A quick hands-on introduction to Git
What is Git?
Git is a distributed source control system. Now what it means is that every Git directory on every computer is a complete repository with full history and version-tracking abilities, not dependent on the network/internet or central server.
Why should we use Git?
Git is simpler, faster and easier to use than traditional “centralised” source control systems. For those pre source control ages, we have worked on backing up our files important files before editing to keep track of all the changes or not lose them. That would look something like this for example: accounts_v1.txt, accounts_orignal.txt, accounts_old.txt, accounts_new.txt etc. That’s where the Version Control System like Git comes into play. These tools help you to mange the code by keeping track of your files and you can see what was merged, what was added, what was deleted and so on. In other words, familiar with undo/redo? Git does that but for every change ever made by any of your colleague on the project.
Git vs Github/GitLab/BitBucket/TFS
Think of Git as a “website” and Github/GitLab/BitBucket/TFS as the “hosting provider” for this website. You can use any hosting provider, all implement the git features in the same way. Github/GitLab/BitBucket/TFS allow you to easily work with git, view source code, create pull requests, consolidate changes etc. and have your source code on the “remote” so it is safe in case something happens to your main development machine.
Getting started with Git
To install git on your machine, i highly recommend using chocolatey (more on that here)
choco install git.install -y
Open up PowerShell, it’s time to setup git. We need to setup the github username and email. This will show up in your git commit details on GitHub. To add a user email and username to the config:
git config --global user.name "[YourGitHubUsername]" git config --global user.email "[YourGitHubEmail]"
Notice we are passing –global parameter to save these config for every git repository. To check your username and email type:
git config user.name git config user.email
Now to initialise git repository in the current folder:
This will create a .git folder in the current folder. This is called git repository. Git repository is a complete history of changes on your codebase over time.
Add files to staging area once they are ready to be committed.
git add .
We will not necessarily add all files to staging area because it is not recommended to commit build and generated files to the repository. These could be your dll/exe and other config files generated by your IDE. To ignore these files we simply place a .gitignore file in the root of the repository and include all the files/folders in there which we don’t want to be tracked by git. A link is provided at the end of this post with a comprehensive repository of .gitignore files for almost every project type.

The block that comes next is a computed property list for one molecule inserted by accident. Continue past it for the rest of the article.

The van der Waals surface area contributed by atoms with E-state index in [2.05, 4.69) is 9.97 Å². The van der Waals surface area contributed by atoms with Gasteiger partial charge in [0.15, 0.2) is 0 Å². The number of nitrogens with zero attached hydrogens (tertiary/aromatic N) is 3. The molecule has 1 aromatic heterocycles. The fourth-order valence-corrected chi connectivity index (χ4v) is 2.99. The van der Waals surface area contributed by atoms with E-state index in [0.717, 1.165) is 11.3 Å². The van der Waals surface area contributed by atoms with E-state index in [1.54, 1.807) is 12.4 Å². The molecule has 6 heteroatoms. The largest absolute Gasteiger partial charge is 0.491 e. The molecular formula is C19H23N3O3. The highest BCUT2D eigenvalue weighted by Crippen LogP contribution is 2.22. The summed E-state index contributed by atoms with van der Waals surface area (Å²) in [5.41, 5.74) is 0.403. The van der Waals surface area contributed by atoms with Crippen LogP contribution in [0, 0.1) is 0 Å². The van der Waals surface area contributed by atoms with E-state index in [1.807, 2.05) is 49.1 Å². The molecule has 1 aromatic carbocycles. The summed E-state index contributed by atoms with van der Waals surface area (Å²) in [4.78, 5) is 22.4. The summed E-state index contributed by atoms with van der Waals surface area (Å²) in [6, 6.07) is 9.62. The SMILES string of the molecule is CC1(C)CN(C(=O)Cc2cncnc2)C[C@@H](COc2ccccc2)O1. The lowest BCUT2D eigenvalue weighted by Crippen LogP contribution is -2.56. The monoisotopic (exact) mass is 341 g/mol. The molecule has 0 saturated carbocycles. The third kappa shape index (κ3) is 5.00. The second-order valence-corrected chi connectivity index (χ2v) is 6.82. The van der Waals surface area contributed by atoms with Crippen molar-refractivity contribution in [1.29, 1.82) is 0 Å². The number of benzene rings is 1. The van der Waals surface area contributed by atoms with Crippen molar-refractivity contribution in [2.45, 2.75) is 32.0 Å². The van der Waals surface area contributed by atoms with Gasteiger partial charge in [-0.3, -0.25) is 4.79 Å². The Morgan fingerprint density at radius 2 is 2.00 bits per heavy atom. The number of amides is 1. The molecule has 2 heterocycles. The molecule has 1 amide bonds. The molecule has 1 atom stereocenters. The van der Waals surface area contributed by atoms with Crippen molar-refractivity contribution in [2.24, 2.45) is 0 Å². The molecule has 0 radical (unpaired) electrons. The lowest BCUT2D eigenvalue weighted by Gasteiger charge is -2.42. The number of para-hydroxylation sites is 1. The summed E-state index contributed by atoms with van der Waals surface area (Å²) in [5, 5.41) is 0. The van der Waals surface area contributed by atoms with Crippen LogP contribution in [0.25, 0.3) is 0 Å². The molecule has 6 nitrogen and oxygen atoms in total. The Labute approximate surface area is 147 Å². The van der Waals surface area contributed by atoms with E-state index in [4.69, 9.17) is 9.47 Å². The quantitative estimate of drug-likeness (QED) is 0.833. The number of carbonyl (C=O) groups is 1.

Type the message of your commit, a message should be comprehensive enough to let the team members (or even yourself know after couple of months) know what changes have been made to the code base and what is expected.
git commit -m "commit message"
Set your local repository to the connect to remote repository hosted on GitHub.
git remote add origin https://github.com/YOUR-USERNAME/YOUR-REPOSITORY.git
Push your changes
git push --set-upstream origin master git push --set-upstream origin/feature-branch-1 feature-branch-1 # in case to push your new feature branch 1 which does not exist on remote yet.
Some other useful Git commands:
git checkout branch-name # will checkout to another existing branch. git checkout -b branch-name # will create the new branch and will switch to it. git branch -m new-branch-name # to rename an existing local branch which hasn't been pushed to remote yet. git branch -d branch-name # delete a branch locally git log -n # gives you the list of commits in the branch history (where n is a number of commits you want to see) git stash # putting your current changes on a side for the moment and going back to original state of your branch. git stash apply # will apply the changes you stashed earlier to current branch (but will keep the copy in stash) git stash pop # will apply the changes you stashed earlier to current branch and will delete the copy from stash
https://git-scm.com/ – Official Git documentation
https://learngitbranching.js.org/ – Learn Git branching by playing game.
https://github.com/github/gitignore – Comprehensive source of .gitignore files for every project type.
That’s all folks, happy coding.